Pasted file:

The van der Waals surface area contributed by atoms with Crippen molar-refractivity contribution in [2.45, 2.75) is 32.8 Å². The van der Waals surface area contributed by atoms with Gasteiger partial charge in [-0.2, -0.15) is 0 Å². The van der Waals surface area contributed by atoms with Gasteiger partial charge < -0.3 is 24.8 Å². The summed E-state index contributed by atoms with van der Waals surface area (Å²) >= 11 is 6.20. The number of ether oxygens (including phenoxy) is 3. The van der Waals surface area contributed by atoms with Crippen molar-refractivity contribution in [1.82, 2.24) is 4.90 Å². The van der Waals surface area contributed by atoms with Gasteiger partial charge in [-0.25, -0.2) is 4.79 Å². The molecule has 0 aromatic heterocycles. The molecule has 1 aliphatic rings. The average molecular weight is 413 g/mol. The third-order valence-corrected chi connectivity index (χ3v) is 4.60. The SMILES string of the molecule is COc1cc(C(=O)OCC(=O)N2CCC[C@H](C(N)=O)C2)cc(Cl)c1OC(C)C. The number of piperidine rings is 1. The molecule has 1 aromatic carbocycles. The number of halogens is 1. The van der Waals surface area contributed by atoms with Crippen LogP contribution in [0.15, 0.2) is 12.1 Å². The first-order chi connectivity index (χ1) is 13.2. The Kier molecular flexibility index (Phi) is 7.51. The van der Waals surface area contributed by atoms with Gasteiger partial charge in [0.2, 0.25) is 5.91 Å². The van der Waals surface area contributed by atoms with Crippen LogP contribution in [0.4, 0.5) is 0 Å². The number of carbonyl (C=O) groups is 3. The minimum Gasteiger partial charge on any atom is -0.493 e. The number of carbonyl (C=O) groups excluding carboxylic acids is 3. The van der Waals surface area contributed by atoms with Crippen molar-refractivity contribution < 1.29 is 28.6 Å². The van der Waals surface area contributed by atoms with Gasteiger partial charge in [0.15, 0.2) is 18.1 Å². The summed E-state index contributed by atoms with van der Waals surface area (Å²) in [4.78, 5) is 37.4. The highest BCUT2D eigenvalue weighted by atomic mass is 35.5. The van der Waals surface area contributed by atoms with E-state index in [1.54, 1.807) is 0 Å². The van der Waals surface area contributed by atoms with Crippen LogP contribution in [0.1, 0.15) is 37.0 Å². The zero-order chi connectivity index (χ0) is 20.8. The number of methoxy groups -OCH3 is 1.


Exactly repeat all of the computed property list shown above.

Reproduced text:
The van der Waals surface area contributed by atoms with Crippen molar-refractivity contribution in [2.45, 2.75) is 32.8 Å². The van der Waals surface area contributed by atoms with Gasteiger partial charge in [-0.2, -0.15) is 0 Å². The van der Waals surface area contributed by atoms with Gasteiger partial charge < -0.3 is 24.8 Å². The summed E-state index contributed by atoms with van der Waals surface area (Å²) >= 11 is 6.20. The number of ether oxygens (including phenoxy) is 3. The van der Waals surface area contributed by atoms with Crippen molar-refractivity contribution in [1.82, 2.24) is 4.90 Å². The van der Waals surface area contributed by atoms with Gasteiger partial charge in [-0.25, -0.2) is 4.79 Å². The molecule has 0 aromatic heterocycles. The molecule has 1 aliphatic rings. The average molecular weight is 413 g/mol. The third-order valence-corrected chi connectivity index (χ3v) is 4.60. The SMILES string of the molecule is COc1cc(C(=O)OCC(=O)N2CCC[C@H](C(N)=O)C2)cc(Cl)c1OC(C)C. The number of piperidine rings is 1. The molecule has 1 aromatic carbocycles. The number of halogens is 1. The van der Waals surface area contributed by atoms with Crippen LogP contribution in [0.15, 0.2) is 12.1 Å². The first-order chi connectivity index (χ1) is 13.2. The Kier molecular flexibility index (Phi) is 7.51. The van der Waals surface area contributed by atoms with Gasteiger partial charge in [0.2, 0.25) is 5.91 Å². The van der Waals surface area contributed by atoms with Crippen LogP contribution in [0.4, 0.5) is 0 Å². The number of carbonyl (C=O) groups is 3. The minimum Gasteiger partial charge on any atom is -0.493 e. The number of carbonyl (C=O) groups excluding carboxylic acids is 3. The van der Waals surface area contributed by atoms with Crippen molar-refractivity contribution < 1.29 is 28.6 Å². The van der Waals surface area contributed by atoms with Gasteiger partial charge in [0.15, 0.2) is 18.1 Å². The summed E-state index contributed by atoms with van der Waals surface area (Å²) in [4.78, 5) is 37.4. The highest BCUT2D eigenvalue weighted by atomic mass is 35.5. The van der Waals surface area contributed by atoms with E-state index in [1.54, 1.807) is 0 Å². The van der Waals surface area contributed by atoms with Crippen LogP contribution in [0.1, 0.15) is 37.0 Å². The zero-order chi connectivity index (χ0) is 20.8. The number of methoxy groups -OCH3 is 1.